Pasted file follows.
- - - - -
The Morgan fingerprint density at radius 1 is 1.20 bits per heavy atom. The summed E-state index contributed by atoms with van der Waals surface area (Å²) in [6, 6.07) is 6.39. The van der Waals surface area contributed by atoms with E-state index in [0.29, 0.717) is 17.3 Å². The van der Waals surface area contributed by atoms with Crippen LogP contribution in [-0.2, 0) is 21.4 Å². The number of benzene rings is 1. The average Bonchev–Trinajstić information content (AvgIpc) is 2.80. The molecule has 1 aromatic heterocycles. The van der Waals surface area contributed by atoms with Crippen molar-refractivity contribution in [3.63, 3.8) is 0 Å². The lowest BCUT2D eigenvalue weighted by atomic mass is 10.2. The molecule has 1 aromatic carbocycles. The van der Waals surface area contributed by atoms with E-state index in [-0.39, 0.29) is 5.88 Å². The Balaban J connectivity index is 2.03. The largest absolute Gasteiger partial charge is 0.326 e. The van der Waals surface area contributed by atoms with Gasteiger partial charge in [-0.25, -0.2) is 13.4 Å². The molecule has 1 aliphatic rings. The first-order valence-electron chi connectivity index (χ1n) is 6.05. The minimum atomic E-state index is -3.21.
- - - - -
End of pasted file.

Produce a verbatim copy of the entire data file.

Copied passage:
The Morgan fingerprint density at radius 1 is 1.20 bits per heavy atom. The summed E-state index contributed by atoms with van der Waals surface area (Å²) in [6, 6.07) is 6.39. The van der Waals surface area contributed by atoms with E-state index in [0.29, 0.717) is 17.3 Å². The van der Waals surface area contributed by atoms with Crippen LogP contribution in [-0.2, 0) is 21.4 Å². The number of benzene rings is 1. The average Bonchev–Trinajstić information content (AvgIpc) is 2.80. The molecule has 1 aromatic heterocycles. The van der Waals surface area contributed by atoms with Crippen molar-refractivity contribution in [3.63, 3.8) is 0 Å². The lowest BCUT2D eigenvalue weighted by atomic mass is 10.2. The molecule has 1 aromatic carbocycles. The van der Waals surface area contributed by atoms with E-state index in [-0.39, 0.29) is 5.88 Å². The Balaban J connectivity index is 2.03. The largest absolute Gasteiger partial charge is 0.326 e. The van der Waals surface area contributed by atoms with Gasteiger partial charge in [-0.25, -0.2) is 13.4 Å². The molecule has 1 aliphatic rings. The first-order valence-electron chi connectivity index (χ1n) is 6.05. The minimum atomic E-state index is -3.21.